As the retirement industry looks ahead to 2019, advocates and analysts will be keeping a close eye on the Retirement Enhancement and Savings Act, known fondly by the industry as “RESA.”
The bipartisan legislation was introduced back in March 2018 by Senators Orrin Hatch, R-Utah, and Ron Wyden, D-Oregon. RESA includes a proposal for pooled employer plans (PEPs), also called open multiple employer plans (MEPs). The sweeping legislation would treat open MEPs as one plan under the Employee Retirement Income Security Act (ERISA) and roll back the “one bad apple” rule to prevent one participating employer from disqualifying the whole plan.
The bill also includes a proposal to require lifetime income estimates at least annually on participants’ retirement plan statements, along with a proposed fiduciary safe harbor for the selection of lifetime income providers for individual account retirement plans. According to Michael Kreps, principal at Groom Law Group, there is a lot of attention being paid to the MEP provisions of RESA, but he says plan sponsors are also very interested in the annuity safe harbor idea.
Simply put, plan sponsors continue to worry about their liability stemming from the selection of an annuity provider within their DC plan.
“They are worried that if they put annuities in a plan and then the insurer wouldn’t be able to pay many years later, the plan sponsor could be liable,” Kreps explains.
He says plan sponsors are typically hesitant to offer in-plan annuities due to fears that an insurer would not be able to complete the financial obligation, or pay for the annuity. They fear this could result in the employer being held liable for the outstanding annuity, and possibly being sued by plan participants. Kreps points out that regulators and legislators have taken some steps to ease plan sponsors’ concerns—for example by presenting a framework for assessing annuity providers in the retirement plan context—but many sponsors still feel a more specific and stronger safe harbor is needed in this area.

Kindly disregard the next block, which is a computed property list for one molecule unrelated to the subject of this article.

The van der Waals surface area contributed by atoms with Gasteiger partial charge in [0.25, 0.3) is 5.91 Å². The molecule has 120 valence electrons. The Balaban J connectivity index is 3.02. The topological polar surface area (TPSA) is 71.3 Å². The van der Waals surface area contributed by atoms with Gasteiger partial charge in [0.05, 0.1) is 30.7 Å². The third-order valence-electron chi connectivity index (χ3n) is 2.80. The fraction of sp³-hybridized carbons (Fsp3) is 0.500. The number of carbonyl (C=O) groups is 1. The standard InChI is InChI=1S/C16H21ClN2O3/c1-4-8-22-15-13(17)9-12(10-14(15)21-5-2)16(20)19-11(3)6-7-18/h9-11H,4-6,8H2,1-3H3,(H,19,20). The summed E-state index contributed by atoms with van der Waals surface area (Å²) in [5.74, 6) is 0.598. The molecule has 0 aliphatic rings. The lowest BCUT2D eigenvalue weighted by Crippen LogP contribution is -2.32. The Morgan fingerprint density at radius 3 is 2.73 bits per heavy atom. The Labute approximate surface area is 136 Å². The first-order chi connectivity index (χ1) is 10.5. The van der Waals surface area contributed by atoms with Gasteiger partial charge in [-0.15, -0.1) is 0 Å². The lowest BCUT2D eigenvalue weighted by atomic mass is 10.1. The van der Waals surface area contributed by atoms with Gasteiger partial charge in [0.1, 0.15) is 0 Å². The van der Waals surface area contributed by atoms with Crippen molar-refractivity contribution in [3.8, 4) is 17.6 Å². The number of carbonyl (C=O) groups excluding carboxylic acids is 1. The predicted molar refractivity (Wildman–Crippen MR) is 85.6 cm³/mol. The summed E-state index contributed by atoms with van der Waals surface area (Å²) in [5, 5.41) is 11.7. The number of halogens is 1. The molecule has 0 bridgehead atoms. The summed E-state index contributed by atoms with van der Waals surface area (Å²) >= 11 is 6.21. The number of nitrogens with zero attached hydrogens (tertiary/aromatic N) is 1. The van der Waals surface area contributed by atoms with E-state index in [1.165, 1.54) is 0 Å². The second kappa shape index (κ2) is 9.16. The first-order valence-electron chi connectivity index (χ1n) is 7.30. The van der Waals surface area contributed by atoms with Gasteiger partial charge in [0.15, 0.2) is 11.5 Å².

“The current guidance requires employers to conduct a pretty exhaustive financial appraisal of annuity providers,” says Roberta Rafaloff, vice president of institutional income annuities at MetLife. “This can be an appraisal that most companies have neither the resources nor the expertise to perform on their own.”
Participants Don’t Share Sponsors’ Concerns
Industry research shows defined contribution (DC) plan participants are interested in longevity insurance, even as plan sponsors continue to be nervous about offering workers income solutions without a safe harbor provision. An Employee Benefit Research Institute (EBRI) report found almost half (48%) of workers are either very or somewhat interested in annuities. However, a MetLife survey showed less than 10% of employers currently offer these solutions to their participants.
Rafaloff credits this lack of enthusiasm to current regulatory guidance, which limits protections for employers.
“The system creates barriers for businesses looking to offer retirement income options to their employees. Plan sponsors are looking for commonsense guidance,” she says.
Surveys show employers believe Congress and regulators should institute safe harbor provisions in order to expand lifetime income options available to plan participants. Rafaloff observes how, in a MetLife study, 92% of DC plan sponsors agreed on the importance for the DOL to provide a workable safe harbor for annuity carrier selection criteria.
Moving forward, should RESA be passed in 2019 or in the future, the retirement industry can expect an uptick in annuity purchases, says Rafaloff.
“The legislation will help enhance employer-sponsored retirement plans, such as 401(k) plans, by removing regulatory obstacles and expanding access to lifetime income solutions,” she says. “We believe the safe harbor provision in RESA will significantly advance the adoption and availability of annuities within DC plans.”